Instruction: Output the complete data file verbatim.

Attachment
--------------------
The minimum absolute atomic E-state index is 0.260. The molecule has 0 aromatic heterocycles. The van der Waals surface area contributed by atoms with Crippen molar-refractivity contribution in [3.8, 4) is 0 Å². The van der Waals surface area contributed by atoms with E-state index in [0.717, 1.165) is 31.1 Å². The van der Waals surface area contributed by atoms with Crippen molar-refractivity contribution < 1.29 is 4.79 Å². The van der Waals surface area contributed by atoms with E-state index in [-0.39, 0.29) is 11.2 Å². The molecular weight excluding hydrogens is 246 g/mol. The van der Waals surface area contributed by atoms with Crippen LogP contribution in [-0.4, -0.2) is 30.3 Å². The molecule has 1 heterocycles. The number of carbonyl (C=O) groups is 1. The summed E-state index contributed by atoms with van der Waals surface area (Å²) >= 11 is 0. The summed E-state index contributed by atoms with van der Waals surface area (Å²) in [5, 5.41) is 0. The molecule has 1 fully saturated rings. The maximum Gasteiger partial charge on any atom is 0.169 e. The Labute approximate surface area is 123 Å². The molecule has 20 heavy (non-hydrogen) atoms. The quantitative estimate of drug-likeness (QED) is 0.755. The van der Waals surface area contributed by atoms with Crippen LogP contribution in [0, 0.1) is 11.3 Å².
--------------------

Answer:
The minimum absolute atomic E-state index is 0.260. The molecule has 0 aromatic heterocycles. The van der Waals surface area contributed by atoms with Crippen molar-refractivity contribution in [3.8, 4) is 0 Å². The van der Waals surface area contributed by atoms with E-state index in [0.717, 1.165) is 31.1 Å². The van der Waals surface area contributed by atoms with Crippen molar-refractivity contribution < 1.29 is 4.79 Å². The van der Waals surface area contributed by atoms with E-state index in [-0.39, 0.29) is 11.2 Å². The molecular weight excluding hydrogens is 246 g/mol. The van der Waals surface area contributed by atoms with Crippen LogP contribution in [-0.4, -0.2) is 30.3 Å². The molecule has 1 heterocycles. The number of carbonyl (C=O) groups is 1. The summed E-state index contributed by atoms with van der Waals surface area (Å²) >= 11 is 0. The summed E-state index contributed by atoms with van der Waals surface area (Å²) in [5, 5.41) is 0. The molecule has 1 fully saturated rings. The maximum Gasteiger partial charge on any atom is 0.169 e. The Labute approximate surface area is 123 Å². The molecule has 20 heavy (non-hydrogen) atoms. The quantitative estimate of drug-likeness (QED) is 0.755. The van der Waals surface area contributed by atoms with Crippen LogP contribution in [0, 0.1) is 11.3 Å².